Are you planning a fly fishing trip to Montana this year?
In April and May, large lake rainbows, like the one in the above picture are cruising Montana's stillwater fisheries.
March is "coming in like lamb." Will it come out like lion? Noboby can predict what mother nature will bring us later this month, let alone in the months to come, but even without having very little measurable snow in the valleys over the last month and a half, we seem to be doing ok in the mountains for retaining our Montana snowpack. The last report was that the Upper Yellowstone drainage was still sitting at about 90% of average. Not bad for being one of the nicest winters since I have lived in Montana.
After guiding in the region for 25 years now, the snow pack levels hold some weight in planning a fishing trip, but don't bet the bank on it. My philosophy has always been that any time you can come to Montana to fish, regardless of weather conditions, water conditions, and season, is a great time to get away and relax. Whether your trip ends up coinciding with snow run-off time, a freakish summer-time heat wave, or some high country snow in late July or August, your trip can still be succesful.
There are things we can't control in relation to a guided fishing trip in Montana like weather, water conditions, and airline issues, but there are a few important factors involved with having an enjoyable and successful trip, that we can control. A guide trip involves a lot more than just booking a guide for the day, such as travel, and lodging. The following are a few highlights of what you should be on your radar screen if you are new to booking a guided trip.
1. Book early. Many of the guides who have been around for a long time and have a great reputation for be an expert guide, get booked up early. Also, securing appropriate lodging can be difficult during busy times of the year, i.e. July.
2. Be flexible with where you might be fishing for the day. Sometimes water and weather conditions don't allign together, and what was considered Plan A, might not work. Always talk about Plan B, and Plan C when booking your trip. If we have a big rain event in the middle of the summer on the upper Yellowstone drainage, the Yellowstone River can have a plug of mud flowing down it. If you had a float trip planned on that stretch of river for the day, you either need to change stretches, or change rivers.
3. In relation to #2, don't expect to do a float trip on the Yellowstone during peak snow run-off period which is between mid May and late June. It can be scheduled, but expect Plan B to come into play which could be a float trip on a tailwater fishery like the Madison River, or a wade trip on a stream in Yellowstone National Park instead.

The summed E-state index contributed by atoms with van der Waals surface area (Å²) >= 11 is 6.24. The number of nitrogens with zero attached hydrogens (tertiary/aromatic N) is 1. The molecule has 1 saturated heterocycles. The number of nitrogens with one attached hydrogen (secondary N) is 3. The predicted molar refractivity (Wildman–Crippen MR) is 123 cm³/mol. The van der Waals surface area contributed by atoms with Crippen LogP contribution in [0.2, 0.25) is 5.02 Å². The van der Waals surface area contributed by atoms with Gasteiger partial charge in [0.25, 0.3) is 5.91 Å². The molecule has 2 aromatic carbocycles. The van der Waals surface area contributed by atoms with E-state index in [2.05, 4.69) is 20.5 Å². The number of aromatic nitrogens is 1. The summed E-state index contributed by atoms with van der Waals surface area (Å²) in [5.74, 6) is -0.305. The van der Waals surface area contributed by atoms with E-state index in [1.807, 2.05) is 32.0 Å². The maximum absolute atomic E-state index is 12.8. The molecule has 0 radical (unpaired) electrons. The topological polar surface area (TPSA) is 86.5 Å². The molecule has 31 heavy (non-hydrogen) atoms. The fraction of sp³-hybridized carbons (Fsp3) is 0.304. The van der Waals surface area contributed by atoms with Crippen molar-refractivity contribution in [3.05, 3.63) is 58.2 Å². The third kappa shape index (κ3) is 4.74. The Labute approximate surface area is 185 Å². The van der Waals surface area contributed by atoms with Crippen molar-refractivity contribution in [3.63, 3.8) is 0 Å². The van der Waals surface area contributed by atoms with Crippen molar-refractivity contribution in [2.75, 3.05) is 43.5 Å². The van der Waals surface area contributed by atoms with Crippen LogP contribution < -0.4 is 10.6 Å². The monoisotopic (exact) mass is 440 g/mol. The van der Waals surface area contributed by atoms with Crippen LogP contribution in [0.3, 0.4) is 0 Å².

4. If you are planning on flying into Bozeman, Montana, search for reasonable flights but if you don't find what you need, check on other cities such as Billings that is only an extra hour of drive time from our base in Livingston, Montana.
5. Make sure your guide understands what you want to get out of your guided day. Communication is key to having a flawless understanding on how your day should progress. If you haven't figured out the attraction to fly fishing yet, much of it deals with the fact that the fish and how you approach trying to catch them should be fluid, and constantly changing, not stagnant.
6. If you run into problems with arranging airlines, lodging, rental cars, etc., don't be afraid to contact us. We can be flexible about changing dates if need be, or help you tie together all the parts of a planning successful guide trip.
7. Come to Montana expecting to have fun, learn something, and not count every fish you catch. Success is in the eye of the beholder, but honestly, we enjoy guiding you and watching you catch fish, as much as you should enjoy being on vacation surrounded by trout, family, friends, and beautiful scenery.
8. Don't be afraid to plan a trip during our off-season, which is November through April. The weather can be unpredictable, but some of our best and most memorable of fishing trips have been during this season. Crowds are non-existent, and as an outfitter, we can be flexible about scheduling since there aren't many clients around, even though the fishing can be great. If we need to delay a trip a day because of a winter storm, your deposit will not be lost. Plan a couple of days of guided fishing around your next ski vacation at Bridger Bowl or Big Sky.
9. Contact us anytime, if have questions about planning a guide trip of a lifetime in Montana.
A mid-winter Depuy's Spring Creek fish from the "Narrows Section' comes to hand in the above picture. Fish like this are common on the local spring creeks during late winter and early spring.